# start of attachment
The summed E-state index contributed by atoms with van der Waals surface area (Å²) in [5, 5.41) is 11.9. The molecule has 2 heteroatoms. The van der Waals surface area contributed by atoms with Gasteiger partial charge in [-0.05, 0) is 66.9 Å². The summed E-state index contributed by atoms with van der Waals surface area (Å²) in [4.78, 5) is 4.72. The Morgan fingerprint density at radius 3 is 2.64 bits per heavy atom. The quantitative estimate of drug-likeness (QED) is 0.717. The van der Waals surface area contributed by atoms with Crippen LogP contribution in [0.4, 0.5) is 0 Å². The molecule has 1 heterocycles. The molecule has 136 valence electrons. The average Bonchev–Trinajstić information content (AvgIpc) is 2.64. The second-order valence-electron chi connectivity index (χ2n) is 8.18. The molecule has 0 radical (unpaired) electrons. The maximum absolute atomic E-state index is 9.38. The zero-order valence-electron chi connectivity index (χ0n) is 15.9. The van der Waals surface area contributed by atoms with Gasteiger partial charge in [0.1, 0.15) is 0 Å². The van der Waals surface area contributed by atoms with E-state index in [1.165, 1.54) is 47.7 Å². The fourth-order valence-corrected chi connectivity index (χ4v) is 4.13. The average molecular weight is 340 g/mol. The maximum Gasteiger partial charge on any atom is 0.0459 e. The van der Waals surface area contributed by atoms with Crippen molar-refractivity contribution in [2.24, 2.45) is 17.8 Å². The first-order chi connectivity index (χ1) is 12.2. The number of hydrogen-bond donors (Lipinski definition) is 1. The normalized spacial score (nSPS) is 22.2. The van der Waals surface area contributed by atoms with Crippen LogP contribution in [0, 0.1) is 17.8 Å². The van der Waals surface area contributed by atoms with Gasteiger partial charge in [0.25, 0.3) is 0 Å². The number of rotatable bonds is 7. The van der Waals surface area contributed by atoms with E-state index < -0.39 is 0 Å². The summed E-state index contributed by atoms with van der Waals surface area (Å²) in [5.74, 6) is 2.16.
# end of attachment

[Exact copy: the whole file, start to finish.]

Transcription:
The summed E-state index contributed by atoms with van der Waals surface area (Å²) in [5, 5.41) is 11.9. The molecule has 2 heteroatoms. The van der Waals surface area contributed by atoms with Gasteiger partial charge in [-0.05, 0) is 66.9 Å². The summed E-state index contributed by atoms with van der Waals surface area (Å²) in [4.78, 5) is 4.72. The Morgan fingerprint density at radius 3 is 2.64 bits per heavy atom. The quantitative estimate of drug-likeness (QED) is 0.717. The van der Waals surface area contributed by atoms with Crippen LogP contribution in [0.4, 0.5) is 0 Å². The molecule has 1 heterocycles. The molecule has 136 valence electrons. The average Bonchev–Trinajstić information content (AvgIpc) is 2.64. The second-order valence-electron chi connectivity index (χ2n) is 8.18. The molecule has 0 radical (unpaired) electrons. The maximum absolute atomic E-state index is 9.38. The zero-order valence-electron chi connectivity index (χ0n) is 15.9. The van der Waals surface area contributed by atoms with Gasteiger partial charge in [0.1, 0.15) is 0 Å². The van der Waals surface area contributed by atoms with E-state index in [1.165, 1.54) is 47.7 Å². The fourth-order valence-corrected chi connectivity index (χ4v) is 4.13. The average molecular weight is 340 g/mol. The maximum Gasteiger partial charge on any atom is 0.0459 e. The van der Waals surface area contributed by atoms with Crippen molar-refractivity contribution in [2.24, 2.45) is 17.8 Å². The first-order chi connectivity index (χ1) is 12.2. The number of hydrogen-bond donors (Lipinski definition) is 1. The normalized spacial score (nSPS) is 22.2. The van der Waals surface area contributed by atoms with Crippen LogP contribution in [0, 0.1) is 17.8 Å². The van der Waals surface area contributed by atoms with Gasteiger partial charge in [0.25, 0.3) is 0 Å². The number of rotatable bonds is 7. The van der Waals surface area contributed by atoms with E-state index < -0.39 is 0 Å². The summed E-state index contributed by atoms with van der Waals surface area (Å²) in [5.74, 6) is 2.16.